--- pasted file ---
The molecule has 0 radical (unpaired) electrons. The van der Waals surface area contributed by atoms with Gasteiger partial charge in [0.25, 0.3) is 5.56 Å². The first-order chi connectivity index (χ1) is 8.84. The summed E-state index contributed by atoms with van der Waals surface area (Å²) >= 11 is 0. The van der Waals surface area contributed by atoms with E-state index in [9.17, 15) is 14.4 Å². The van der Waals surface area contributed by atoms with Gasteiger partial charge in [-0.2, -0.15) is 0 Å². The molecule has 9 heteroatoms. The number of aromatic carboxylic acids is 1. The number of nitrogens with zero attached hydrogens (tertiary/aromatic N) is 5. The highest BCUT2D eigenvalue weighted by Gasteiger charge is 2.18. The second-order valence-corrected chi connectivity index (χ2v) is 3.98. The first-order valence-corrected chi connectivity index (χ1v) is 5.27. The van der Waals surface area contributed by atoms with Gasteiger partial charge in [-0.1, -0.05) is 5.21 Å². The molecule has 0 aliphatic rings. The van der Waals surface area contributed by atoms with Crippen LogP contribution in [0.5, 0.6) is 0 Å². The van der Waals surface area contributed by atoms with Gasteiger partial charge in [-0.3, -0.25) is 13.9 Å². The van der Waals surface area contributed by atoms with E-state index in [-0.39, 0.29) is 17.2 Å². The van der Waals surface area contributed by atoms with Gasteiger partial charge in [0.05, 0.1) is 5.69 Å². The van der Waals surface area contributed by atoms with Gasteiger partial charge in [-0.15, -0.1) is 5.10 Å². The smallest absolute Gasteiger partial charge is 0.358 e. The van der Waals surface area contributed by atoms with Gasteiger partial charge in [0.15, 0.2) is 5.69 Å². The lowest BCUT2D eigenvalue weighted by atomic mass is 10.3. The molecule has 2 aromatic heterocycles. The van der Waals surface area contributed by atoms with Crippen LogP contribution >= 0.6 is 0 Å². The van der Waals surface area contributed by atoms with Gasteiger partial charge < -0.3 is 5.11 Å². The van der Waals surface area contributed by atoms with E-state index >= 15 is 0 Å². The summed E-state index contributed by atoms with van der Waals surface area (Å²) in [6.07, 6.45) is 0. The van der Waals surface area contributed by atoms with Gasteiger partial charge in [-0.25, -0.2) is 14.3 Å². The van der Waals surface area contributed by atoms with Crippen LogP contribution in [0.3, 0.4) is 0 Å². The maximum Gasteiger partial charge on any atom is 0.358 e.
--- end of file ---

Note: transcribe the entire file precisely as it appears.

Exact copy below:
The molecule has 0 radical (unpaired) electrons. The van der Waals surface area contributed by atoms with Gasteiger partial charge in [0.25, 0.3) is 5.56 Å². The first-order chi connectivity index (χ1) is 8.84. The summed E-state index contributed by atoms with van der Waals surface area (Å²) >= 11 is 0. The van der Waals surface area contributed by atoms with E-state index in [9.17, 15) is 14.4 Å². The van der Waals surface area contributed by atoms with Gasteiger partial charge in [-0.2, -0.15) is 0 Å². The molecule has 9 heteroatoms. The number of aromatic carboxylic acids is 1. The number of nitrogens with zero attached hydrogens (tertiary/aromatic N) is 5. The highest BCUT2D eigenvalue weighted by Gasteiger charge is 2.18. The second-order valence-corrected chi connectivity index (χ2v) is 3.98. The first-order valence-corrected chi connectivity index (χ1v) is 5.27. The van der Waals surface area contributed by atoms with Gasteiger partial charge in [-0.1, -0.05) is 5.21 Å². The molecule has 0 aliphatic rings. The van der Waals surface area contributed by atoms with Crippen LogP contribution in [0.5, 0.6) is 0 Å². The van der Waals surface area contributed by atoms with Gasteiger partial charge in [-0.3, -0.25) is 13.9 Å². The van der Waals surface area contributed by atoms with E-state index in [-0.39, 0.29) is 17.2 Å². The van der Waals surface area contributed by atoms with Gasteiger partial charge in [0.05, 0.1) is 5.69 Å². The van der Waals surface area contributed by atoms with Gasteiger partial charge in [-0.15, -0.1) is 5.10 Å². The smallest absolute Gasteiger partial charge is 0.358 e. The van der Waals surface area contributed by atoms with Gasteiger partial charge in [0.15, 0.2) is 5.69 Å². The lowest BCUT2D eigenvalue weighted by atomic mass is 10.3. The molecule has 2 aromatic heterocycles. The van der Waals surface area contributed by atoms with Crippen LogP contribution >= 0.6 is 0 Å². The van der Waals surface area contributed by atoms with Gasteiger partial charge < -0.3 is 5.11 Å². The van der Waals surface area contributed by atoms with E-state index >= 15 is 0 Å². The summed E-state index contributed by atoms with van der Waals surface area (Å²) in [6.07, 6.45) is 0. The van der Waals surface area contributed by atoms with Gasteiger partial charge in [-0.25, -0.2) is 14.3 Å². The van der Waals surface area contributed by atoms with Crippen LogP contribution in [0.3, 0.4) is 0 Å². The maximum Gasteiger partial charge on any atom is 0.358 e.